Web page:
OWENSBORO, Ky. (AP) — Officials in a western Kentucky county have approved a ban on livestock on smaller plots of land or close to dwellings.
The Messenger-Inquirer (http://bit.ly/18jKjVd) reports Daviess Fiscal Court approved the measure Thursday in a unanimous vote.
It prohibits keeping livestock on less than two acres of land and within 100 feet of a dwelling. However, it allows people who own at least half an acre to keep up to six hens in a coop in their yards, as long as the coop is more than 50 feet from a neighbor's house. It does not allow roosters.
Judge-Executive Al Mattingly said officials reviewed more than 40 other similar ordinances before deciding on language they agreed on.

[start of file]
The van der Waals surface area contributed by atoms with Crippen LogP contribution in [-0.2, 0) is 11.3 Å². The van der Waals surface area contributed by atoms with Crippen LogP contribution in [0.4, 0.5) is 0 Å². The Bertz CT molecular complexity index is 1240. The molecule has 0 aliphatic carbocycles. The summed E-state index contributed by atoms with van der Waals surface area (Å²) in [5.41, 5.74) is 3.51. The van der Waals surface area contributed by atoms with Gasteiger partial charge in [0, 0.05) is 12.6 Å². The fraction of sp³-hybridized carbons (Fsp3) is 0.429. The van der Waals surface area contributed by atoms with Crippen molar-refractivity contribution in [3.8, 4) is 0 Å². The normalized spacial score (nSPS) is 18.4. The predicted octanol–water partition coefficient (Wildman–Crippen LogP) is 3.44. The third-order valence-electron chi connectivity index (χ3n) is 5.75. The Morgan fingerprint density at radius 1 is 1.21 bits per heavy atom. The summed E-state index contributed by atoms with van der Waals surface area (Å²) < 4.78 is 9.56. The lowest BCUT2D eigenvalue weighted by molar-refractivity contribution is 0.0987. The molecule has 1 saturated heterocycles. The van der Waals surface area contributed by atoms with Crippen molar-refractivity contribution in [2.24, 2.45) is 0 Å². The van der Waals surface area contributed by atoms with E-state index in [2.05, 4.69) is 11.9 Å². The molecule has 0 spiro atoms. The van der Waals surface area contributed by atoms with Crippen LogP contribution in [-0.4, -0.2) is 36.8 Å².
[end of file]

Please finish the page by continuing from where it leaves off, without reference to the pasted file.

"I think it a fair ordinance," he said. "It balances both sides. ... It's one of the hardest things we've worked on since I've been judge."
The new regulations will go into effect immediately.
The issue came up after some residents complained about a neighbor keeping sheep.
Although Commissioners Jim Lambert and George Wathen expressed some reservations about the ordinance, they both voted to approve it.
Lambert said he disagreed with parts of the measure, but said the court made a serious attempt to listen to both sides. "It's as good as we can do it," he said.
Wathen said extending the regulations was somewhat troubling, but apparently necessary.
"I feel like it's a good balance for people's rights," he said. "We debated every line. It's a good ordinance as far as it can be."
Information from: Owensboro Messenger-Inquirer, http://www.messenger-inquirer.com